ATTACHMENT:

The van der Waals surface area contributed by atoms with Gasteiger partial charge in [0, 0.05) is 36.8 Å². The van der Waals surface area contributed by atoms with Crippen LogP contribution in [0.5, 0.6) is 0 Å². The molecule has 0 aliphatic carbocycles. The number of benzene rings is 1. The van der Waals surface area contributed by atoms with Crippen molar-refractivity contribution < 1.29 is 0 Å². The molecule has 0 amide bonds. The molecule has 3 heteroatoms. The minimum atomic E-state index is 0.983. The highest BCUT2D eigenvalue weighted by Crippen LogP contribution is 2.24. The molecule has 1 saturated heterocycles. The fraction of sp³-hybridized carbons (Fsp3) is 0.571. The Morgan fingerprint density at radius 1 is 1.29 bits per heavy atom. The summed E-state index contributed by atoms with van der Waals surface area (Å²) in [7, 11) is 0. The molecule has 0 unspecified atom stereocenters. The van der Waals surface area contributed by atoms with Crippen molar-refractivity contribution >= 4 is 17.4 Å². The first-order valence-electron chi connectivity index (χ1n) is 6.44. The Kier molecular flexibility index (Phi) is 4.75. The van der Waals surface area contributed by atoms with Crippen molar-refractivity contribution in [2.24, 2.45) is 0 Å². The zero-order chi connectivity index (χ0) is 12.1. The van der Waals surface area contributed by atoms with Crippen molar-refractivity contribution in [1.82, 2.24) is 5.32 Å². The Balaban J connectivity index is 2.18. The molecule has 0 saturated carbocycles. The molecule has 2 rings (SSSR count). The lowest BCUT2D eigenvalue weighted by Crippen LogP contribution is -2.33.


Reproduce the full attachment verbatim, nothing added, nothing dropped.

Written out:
The van der Waals surface area contributed by atoms with Gasteiger partial charge in [0, 0.05) is 36.8 Å². The van der Waals surface area contributed by atoms with Crippen LogP contribution in [0.5, 0.6) is 0 Å². The molecule has 0 aliphatic carbocycles. The number of benzene rings is 1. The van der Waals surface area contributed by atoms with Crippen molar-refractivity contribution < 1.29 is 0 Å². The molecule has 0 amide bonds. The molecule has 3 heteroatoms. The minimum atomic E-state index is 0.983. The highest BCUT2D eigenvalue weighted by Crippen LogP contribution is 2.24. The molecule has 1 saturated heterocycles. The fraction of sp³-hybridized carbons (Fsp3) is 0.571. The Morgan fingerprint density at radius 1 is 1.29 bits per heavy atom. The summed E-state index contributed by atoms with van der Waals surface area (Å²) in [7, 11) is 0. The molecule has 0 unspecified atom stereocenters. The van der Waals surface area contributed by atoms with Crippen molar-refractivity contribution >= 4 is 17.4 Å². The first-order valence-electron chi connectivity index (χ1n) is 6.44. The Kier molecular flexibility index (Phi) is 4.75. The van der Waals surface area contributed by atoms with Crippen molar-refractivity contribution in [2.24, 2.45) is 0 Å². The zero-order chi connectivity index (χ0) is 12.1. The van der Waals surface area contributed by atoms with Crippen molar-refractivity contribution in [1.82, 2.24) is 5.32 Å². The Balaban J connectivity index is 2.18. The molecule has 0 saturated carbocycles. The molecule has 2 rings (SSSR count). The lowest BCUT2D eigenvalue weighted by Crippen LogP contribution is -2.33.